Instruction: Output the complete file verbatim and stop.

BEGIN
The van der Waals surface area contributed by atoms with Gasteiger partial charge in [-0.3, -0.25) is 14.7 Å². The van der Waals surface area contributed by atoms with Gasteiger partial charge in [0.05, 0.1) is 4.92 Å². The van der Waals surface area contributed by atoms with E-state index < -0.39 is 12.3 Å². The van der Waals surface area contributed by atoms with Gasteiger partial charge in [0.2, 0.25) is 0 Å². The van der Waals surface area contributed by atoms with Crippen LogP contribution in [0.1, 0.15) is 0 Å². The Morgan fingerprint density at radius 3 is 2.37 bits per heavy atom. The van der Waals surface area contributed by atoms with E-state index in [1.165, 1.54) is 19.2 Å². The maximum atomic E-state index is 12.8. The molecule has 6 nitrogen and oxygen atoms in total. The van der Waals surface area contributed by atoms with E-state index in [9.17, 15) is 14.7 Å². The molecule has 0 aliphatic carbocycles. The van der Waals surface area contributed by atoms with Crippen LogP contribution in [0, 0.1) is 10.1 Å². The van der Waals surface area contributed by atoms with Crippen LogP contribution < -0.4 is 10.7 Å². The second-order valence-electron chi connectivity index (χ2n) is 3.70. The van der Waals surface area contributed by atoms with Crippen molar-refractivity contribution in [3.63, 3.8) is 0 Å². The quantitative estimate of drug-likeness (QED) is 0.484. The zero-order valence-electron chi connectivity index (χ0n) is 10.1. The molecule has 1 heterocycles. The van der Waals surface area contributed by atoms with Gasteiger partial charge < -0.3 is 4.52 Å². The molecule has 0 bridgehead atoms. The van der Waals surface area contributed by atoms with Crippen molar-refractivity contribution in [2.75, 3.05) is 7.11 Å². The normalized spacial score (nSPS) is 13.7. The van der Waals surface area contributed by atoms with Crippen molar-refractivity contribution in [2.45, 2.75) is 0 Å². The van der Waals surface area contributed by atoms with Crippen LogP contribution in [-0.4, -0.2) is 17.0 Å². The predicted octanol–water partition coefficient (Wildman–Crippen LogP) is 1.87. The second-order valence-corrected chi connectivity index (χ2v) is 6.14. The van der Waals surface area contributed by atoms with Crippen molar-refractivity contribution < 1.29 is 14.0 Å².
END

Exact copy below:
The van der Waals surface area contributed by atoms with Gasteiger partial charge in [-0.3, -0.25) is 14.7 Å². The van der Waals surface area contributed by atoms with Gasteiger partial charge in [0.05, 0.1) is 4.92 Å². The van der Waals surface area contributed by atoms with E-state index < -0.39 is 12.3 Å². The van der Waals surface area contributed by atoms with Gasteiger partial charge in [0.2, 0.25) is 0 Å². The van der Waals surface area contributed by atoms with Crippen LogP contribution in [0.1, 0.15) is 0 Å². The Morgan fingerprint density at radius 3 is 2.37 bits per heavy atom. The van der Waals surface area contributed by atoms with E-state index in [1.165, 1.54) is 19.2 Å². The maximum atomic E-state index is 12.8. The molecule has 6 nitrogen and oxygen atoms in total. The van der Waals surface area contributed by atoms with E-state index in [9.17, 15) is 14.7 Å². The molecule has 0 aliphatic carbocycles. The van der Waals surface area contributed by atoms with Crippen LogP contribution in [0, 0.1) is 10.1 Å². The van der Waals surface area contributed by atoms with Crippen LogP contribution < -0.4 is 10.7 Å². The second-order valence-electron chi connectivity index (χ2n) is 3.70. The van der Waals surface area contributed by atoms with Crippen molar-refractivity contribution in [3.63, 3.8) is 0 Å². The quantitative estimate of drug-likeness (QED) is 0.484. The zero-order valence-electron chi connectivity index (χ0n) is 10.1. The molecule has 1 heterocycles. The van der Waals surface area contributed by atoms with Gasteiger partial charge < -0.3 is 4.52 Å². The molecule has 0 bridgehead atoms. The van der Waals surface area contributed by atoms with Crippen molar-refractivity contribution in [2.75, 3.05) is 7.11 Å². The normalized spacial score (nSPS) is 13.7. The van der Waals surface area contributed by atoms with Crippen molar-refractivity contribution in [2.45, 2.75) is 0 Å². The van der Waals surface area contributed by atoms with Crippen LogP contribution in [-0.4, -0.2) is 17.0 Å². The predicted octanol–water partition coefficient (Wildman–Crippen LogP) is 1.87. The second-order valence-corrected chi connectivity index (χ2v) is 6.14. The van der Waals surface area contributed by atoms with Crippen molar-refractivity contribution < 1.29 is 14.0 Å².